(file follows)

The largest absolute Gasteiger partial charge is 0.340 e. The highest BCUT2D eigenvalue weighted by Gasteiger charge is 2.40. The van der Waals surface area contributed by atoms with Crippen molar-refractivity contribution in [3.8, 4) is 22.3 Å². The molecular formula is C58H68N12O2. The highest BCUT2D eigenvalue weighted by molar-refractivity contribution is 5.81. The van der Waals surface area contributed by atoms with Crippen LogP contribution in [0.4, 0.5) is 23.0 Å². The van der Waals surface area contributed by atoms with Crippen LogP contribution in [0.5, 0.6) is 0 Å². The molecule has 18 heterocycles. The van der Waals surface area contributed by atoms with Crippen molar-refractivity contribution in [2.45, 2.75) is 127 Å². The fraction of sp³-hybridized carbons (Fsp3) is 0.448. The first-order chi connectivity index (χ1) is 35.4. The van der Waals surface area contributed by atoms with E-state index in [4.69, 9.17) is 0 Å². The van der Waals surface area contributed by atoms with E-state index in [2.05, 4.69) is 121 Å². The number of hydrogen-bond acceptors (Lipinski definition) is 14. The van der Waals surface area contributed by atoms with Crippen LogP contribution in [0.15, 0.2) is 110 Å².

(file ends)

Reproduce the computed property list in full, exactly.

The largest absolute Gasteiger partial charge is 0.340 e. The highest BCUT2D eigenvalue weighted by Gasteiger charge is 2.40. The van der Waals surface area contributed by atoms with Crippen molar-refractivity contribution in [3.8, 4) is 22.3 Å². The molecular formula is C58H68N12O2. The highest BCUT2D eigenvalue weighted by molar-refractivity contribution is 5.81. The van der Waals surface area contributed by atoms with Crippen LogP contribution in [0.4, 0.5) is 23.0 Å². The van der Waals surface area contributed by atoms with Crippen LogP contribution in [0.5, 0.6) is 0 Å². The molecule has 18 heterocycles. The van der Waals surface area contributed by atoms with Crippen molar-refractivity contribution in [2.45, 2.75) is 127 Å². The fraction of sp³-hybridized carbons (Fsp3) is 0.448. The first-order chi connectivity index (χ1) is 35.4. The van der Waals surface area contributed by atoms with E-state index in [4.69, 9.17) is 0 Å². The van der Waals surface area contributed by atoms with E-state index in [2.05, 4.69) is 121 Å². The number of hydrogen-bond acceptors (Lipinski definition) is 14. The van der Waals surface area contributed by atoms with Crippen LogP contribution in [0.15, 0.2) is 110 Å².